ARLINGTON, VA—July 1, 2015 — An education leader who called for elevating teaching to the ranks of esteemed professions such as medicine and engineering, Dr. Ronald Thorpe, president and CEO of the National Board for Professional Teaching Standards, lost his battle with cancer today.
“Visionary is an overused word, but in Ron’s case, it’s the right one,” said U.S. Secretary of Education Arne Duncan, who presented Thorpe with a lifetime achievement award in March. “He’s deepened the understanding of the teaching profession for the nation and the world.”
Joining the National Board shortly after its 25th anniversary in 2011, Thorpe reinvigorated the organization with the goal of making Board certification the norm for every teacher, challenging the notion that it was an elite credential that few teachers could hope to achieve. This vision of building a continuum in the teaching profession was embraced by more than 100 organizations, from rigorous pre-service preparation to Board certification and leadership roles for accomplished teachers.
The Executive Committee tapped Peggy Brookins, a Board-certified teacher, to serve as interim president and CEO. Brookins has served as executive vice president since December 2014.
“We have lost an inspirational leader, and while we mourn his loss, Ron has left us with a clear compass and solid footing to continue the important work that he started,” Brookins said.
Former West Virginia Gov. Bob Wise, chairman of the NBPTS Board of Directors and president of the Alliance for Excellent Education, said: “Ron’s belief that teachers must be at the forefront of what is happening in education guides everything we do. That vision and the organization are in good hands with Peggy Brookins.”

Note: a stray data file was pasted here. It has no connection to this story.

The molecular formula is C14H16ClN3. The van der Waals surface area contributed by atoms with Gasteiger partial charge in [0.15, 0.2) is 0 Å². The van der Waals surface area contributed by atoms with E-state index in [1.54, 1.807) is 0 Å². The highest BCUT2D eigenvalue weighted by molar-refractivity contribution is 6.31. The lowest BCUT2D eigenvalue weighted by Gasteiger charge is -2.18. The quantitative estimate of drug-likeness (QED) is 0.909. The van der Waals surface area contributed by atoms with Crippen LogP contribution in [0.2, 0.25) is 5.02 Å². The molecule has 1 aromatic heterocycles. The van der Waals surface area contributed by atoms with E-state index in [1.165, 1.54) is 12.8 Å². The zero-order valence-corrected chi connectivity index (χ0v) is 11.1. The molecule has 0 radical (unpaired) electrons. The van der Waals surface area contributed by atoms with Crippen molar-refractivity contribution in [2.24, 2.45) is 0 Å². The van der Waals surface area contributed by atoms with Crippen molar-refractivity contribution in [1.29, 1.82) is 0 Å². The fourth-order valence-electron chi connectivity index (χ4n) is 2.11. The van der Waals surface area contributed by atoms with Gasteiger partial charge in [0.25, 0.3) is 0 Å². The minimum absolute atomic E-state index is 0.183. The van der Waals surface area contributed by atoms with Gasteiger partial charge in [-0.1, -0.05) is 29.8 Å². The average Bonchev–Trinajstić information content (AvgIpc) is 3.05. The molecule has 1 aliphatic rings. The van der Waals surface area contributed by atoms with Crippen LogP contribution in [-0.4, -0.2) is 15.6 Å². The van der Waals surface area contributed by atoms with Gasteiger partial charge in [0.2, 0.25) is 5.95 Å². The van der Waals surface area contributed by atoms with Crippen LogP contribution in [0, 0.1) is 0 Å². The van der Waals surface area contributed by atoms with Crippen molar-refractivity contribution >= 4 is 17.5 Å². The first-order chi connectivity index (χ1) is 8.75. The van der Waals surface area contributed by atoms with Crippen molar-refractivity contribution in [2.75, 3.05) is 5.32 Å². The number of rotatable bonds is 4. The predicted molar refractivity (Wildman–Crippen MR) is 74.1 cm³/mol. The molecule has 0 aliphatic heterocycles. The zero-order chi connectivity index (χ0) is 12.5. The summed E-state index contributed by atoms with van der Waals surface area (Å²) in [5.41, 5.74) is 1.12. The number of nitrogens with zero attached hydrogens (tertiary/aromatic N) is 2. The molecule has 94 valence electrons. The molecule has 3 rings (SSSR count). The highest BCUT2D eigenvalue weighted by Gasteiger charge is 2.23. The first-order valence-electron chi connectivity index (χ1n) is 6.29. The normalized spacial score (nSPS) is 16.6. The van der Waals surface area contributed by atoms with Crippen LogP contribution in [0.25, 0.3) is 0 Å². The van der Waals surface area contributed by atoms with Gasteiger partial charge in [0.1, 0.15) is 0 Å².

Thorpe led the National Board through a series of changes—from making the certification process more accessible for teachers to partnering with states and districts to put more teachers on a path to Board certification. He championed the integration of ATLAS, an online library of video cases featuring Board-certified teachers, into teacher preparation programs.
A signature effort for Thorpe was the launch of the annual Teaching & Learning conference in 2014, which drew thousands of teachers and others in education and policy to Washington. T&L offered speakers with contrasting views, including Secretary of Education Arne Duncan, AFT President Randi Weingarten, NEA President Lily Eskelsen García, education expert Linda Darling-Hammond, Martin Luther King III, historian James McPherson, documentarian Ken Burns, musician Bobby McFerrin, astronaut Dr. Mae Jemison and Bill Gates, among others.
Thorpe began his career as a teaching fellow at Phillips Academy Andover in Massachusetts, where he was an assistant to headmaster Ted Sizer, whose views on education reform he credited with shaping his own vision. He later served as dean of faculty and chief academic officer at the independent Kingswood-Oxford School in West Hartford, Conn. Thorpe held senior leadership roles at the Geraldine R. Dodge Foundation, the Rhode Island Foundation and the Wallace Foundation. As vice president for education at WNET in New York City, he spearheaded the Celebration of Teaching & Learning conference. He served on the boards of Phi Delta Kappa International, Longview Foundation and Horizons National.
A graduate of public schools in Carlisle, Pa., Thorpe earned his undergraduate degree in classics from Harvard, and went on to get his master’s and doctorate degrees at the Harvard Graduate School of Education. He is survived by his wife, Margaret Honey, and daughter, Katherine Kerr. A memorial website has been posted here http://ronaldthorpememorial.blogspot.com/.